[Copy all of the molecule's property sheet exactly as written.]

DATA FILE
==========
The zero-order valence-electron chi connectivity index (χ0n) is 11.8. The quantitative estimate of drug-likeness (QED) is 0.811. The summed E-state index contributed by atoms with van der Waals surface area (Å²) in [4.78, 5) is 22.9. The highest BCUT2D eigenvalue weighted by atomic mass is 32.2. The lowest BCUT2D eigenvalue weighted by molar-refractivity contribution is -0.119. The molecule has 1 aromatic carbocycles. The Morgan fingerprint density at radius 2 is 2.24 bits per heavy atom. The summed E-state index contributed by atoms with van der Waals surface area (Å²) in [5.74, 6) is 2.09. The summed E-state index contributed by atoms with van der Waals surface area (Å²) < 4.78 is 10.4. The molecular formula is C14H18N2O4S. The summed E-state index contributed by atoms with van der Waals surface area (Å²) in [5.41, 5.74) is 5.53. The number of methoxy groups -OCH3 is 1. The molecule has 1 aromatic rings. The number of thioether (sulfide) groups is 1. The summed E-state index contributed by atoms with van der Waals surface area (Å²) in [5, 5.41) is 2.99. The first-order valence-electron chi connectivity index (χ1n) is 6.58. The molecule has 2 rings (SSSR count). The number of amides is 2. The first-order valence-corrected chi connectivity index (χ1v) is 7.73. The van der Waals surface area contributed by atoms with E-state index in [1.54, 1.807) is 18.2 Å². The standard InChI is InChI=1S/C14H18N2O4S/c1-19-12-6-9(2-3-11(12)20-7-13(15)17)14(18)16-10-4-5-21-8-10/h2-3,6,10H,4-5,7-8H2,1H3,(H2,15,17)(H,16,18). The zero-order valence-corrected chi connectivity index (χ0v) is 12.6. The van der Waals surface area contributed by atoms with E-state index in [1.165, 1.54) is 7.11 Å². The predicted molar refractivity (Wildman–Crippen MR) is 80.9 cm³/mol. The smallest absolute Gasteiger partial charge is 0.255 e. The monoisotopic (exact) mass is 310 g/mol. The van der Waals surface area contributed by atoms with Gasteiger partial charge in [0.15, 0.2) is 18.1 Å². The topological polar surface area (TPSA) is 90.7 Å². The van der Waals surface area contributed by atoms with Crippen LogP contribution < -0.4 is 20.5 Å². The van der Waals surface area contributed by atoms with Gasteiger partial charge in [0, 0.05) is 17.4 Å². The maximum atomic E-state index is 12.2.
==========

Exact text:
The zero-order valence-electron chi connectivity index (χ0n) is 11.8. The quantitative estimate of drug-likeness (QED) is 0.811. The summed E-state index contributed by atoms with van der Waals surface area (Å²) in [4.78, 5) is 22.9. The highest BCUT2D eigenvalue weighted by atomic mass is 32.2. The lowest BCUT2D eigenvalue weighted by molar-refractivity contribution is -0.119. The molecule has 1 aromatic carbocycles. The Morgan fingerprint density at radius 2 is 2.24 bits per heavy atom. The summed E-state index contributed by atoms with van der Waals surface area (Å²) in [5.74, 6) is 2.09. The summed E-state index contributed by atoms with van der Waals surface area (Å²) < 4.78 is 10.4. The molecular formula is C14H18N2O4S. The summed E-state index contributed by atoms with van der Waals surface area (Å²) in [5.41, 5.74) is 5.53. The number of methoxy groups -OCH3 is 1. The molecule has 1 aromatic rings. The number of thioether (sulfide) groups is 1. The summed E-state index contributed by atoms with van der Waals surface area (Å²) in [5, 5.41) is 2.99. The first-order valence-electron chi connectivity index (χ1n) is 6.58. The molecule has 2 rings (SSSR count). The number of amides is 2. The first-order valence-corrected chi connectivity index (χ1v) is 7.73. The van der Waals surface area contributed by atoms with E-state index in [1.54, 1.807) is 18.2 Å². The standard InChI is InChI=1S/C14H18N2O4S/c1-19-12-6-9(2-3-11(12)20-7-13(15)17)14(18)16-10-4-5-21-8-10/h2-3,6,10H,4-5,7-8H2,1H3,(H2,15,17)(H,16,18). The zero-order valence-corrected chi connectivity index (χ0v) is 12.6. The van der Waals surface area contributed by atoms with E-state index in [1.165, 1.54) is 7.11 Å². The predicted molar refractivity (Wildman–Crippen MR) is 80.9 cm³/mol. The smallest absolute Gasteiger partial charge is 0.255 e. The monoisotopic (exact) mass is 310 g/mol. The van der Waals surface area contributed by atoms with Gasteiger partial charge in [0.15, 0.2) is 18.1 Å². The topological polar surface area (TPSA) is 90.7 Å². The van der Waals surface area contributed by atoms with Crippen LogP contribution < -0.4 is 20.5 Å². The van der Waals surface area contributed by atoms with Gasteiger partial charge in [0, 0.05) is 17.4 Å². The maximum atomic E-state index is 12.2.